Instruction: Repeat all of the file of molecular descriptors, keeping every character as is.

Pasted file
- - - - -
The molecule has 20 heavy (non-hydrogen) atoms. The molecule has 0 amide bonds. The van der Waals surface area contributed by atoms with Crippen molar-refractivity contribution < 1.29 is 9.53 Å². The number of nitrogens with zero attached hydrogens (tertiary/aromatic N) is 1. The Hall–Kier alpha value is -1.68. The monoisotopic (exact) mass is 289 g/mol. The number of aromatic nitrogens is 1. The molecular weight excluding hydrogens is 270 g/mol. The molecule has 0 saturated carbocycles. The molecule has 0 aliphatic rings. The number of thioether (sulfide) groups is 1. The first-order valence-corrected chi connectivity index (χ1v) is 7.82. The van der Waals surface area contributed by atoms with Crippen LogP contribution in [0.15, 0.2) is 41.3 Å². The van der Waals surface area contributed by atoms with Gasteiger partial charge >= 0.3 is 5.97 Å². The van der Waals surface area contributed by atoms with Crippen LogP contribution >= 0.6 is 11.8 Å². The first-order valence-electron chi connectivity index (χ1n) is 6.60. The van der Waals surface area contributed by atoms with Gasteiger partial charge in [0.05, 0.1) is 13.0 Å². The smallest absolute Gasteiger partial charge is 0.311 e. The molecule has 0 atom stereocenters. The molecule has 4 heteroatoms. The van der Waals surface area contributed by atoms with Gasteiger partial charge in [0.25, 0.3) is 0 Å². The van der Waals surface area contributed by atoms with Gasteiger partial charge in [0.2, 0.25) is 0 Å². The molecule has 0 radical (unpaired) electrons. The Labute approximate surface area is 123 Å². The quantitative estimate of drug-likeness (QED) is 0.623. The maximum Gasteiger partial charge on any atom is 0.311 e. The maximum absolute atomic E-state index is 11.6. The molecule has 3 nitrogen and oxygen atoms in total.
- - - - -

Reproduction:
The molecule has 20 heavy (non-hydrogen) atoms. The molecule has 0 amide bonds. The van der Waals surface area contributed by atoms with Crippen molar-refractivity contribution < 1.29 is 9.53 Å². The number of nitrogens with zero attached hydrogens (tertiary/aromatic N) is 1. The Hall–Kier alpha value is -1.68. The monoisotopic (exact) mass is 289 g/mol. The number of aromatic nitrogens is 1. The molecular weight excluding hydrogens is 270 g/mol. The molecule has 0 saturated carbocycles. The molecule has 0 aliphatic rings. The number of thioether (sulfide) groups is 1. The first-order valence-corrected chi connectivity index (χ1v) is 7.82. The van der Waals surface area contributed by atoms with Crippen LogP contribution in [0.15, 0.2) is 41.3 Å². The van der Waals surface area contributed by atoms with Gasteiger partial charge >= 0.3 is 5.97 Å². The van der Waals surface area contributed by atoms with Crippen LogP contribution >= 0.6 is 11.8 Å². The first-order valence-electron chi connectivity index (χ1n) is 6.60. The van der Waals surface area contributed by atoms with Gasteiger partial charge in [0.05, 0.1) is 13.0 Å². The smallest absolute Gasteiger partial charge is 0.311 e. The molecule has 0 atom stereocenters. The molecule has 4 heteroatoms. The van der Waals surface area contributed by atoms with Gasteiger partial charge in [0.25, 0.3) is 0 Å². The van der Waals surface area contributed by atoms with Gasteiger partial charge in [0.2, 0.25) is 0 Å². The molecule has 0 radical (unpaired) electrons. The Labute approximate surface area is 123 Å². The quantitative estimate of drug-likeness (QED) is 0.623. The maximum Gasteiger partial charge on any atom is 0.311 e. The maximum absolute atomic E-state index is 11.6. The molecule has 3 nitrogen and oxygen atoms in total.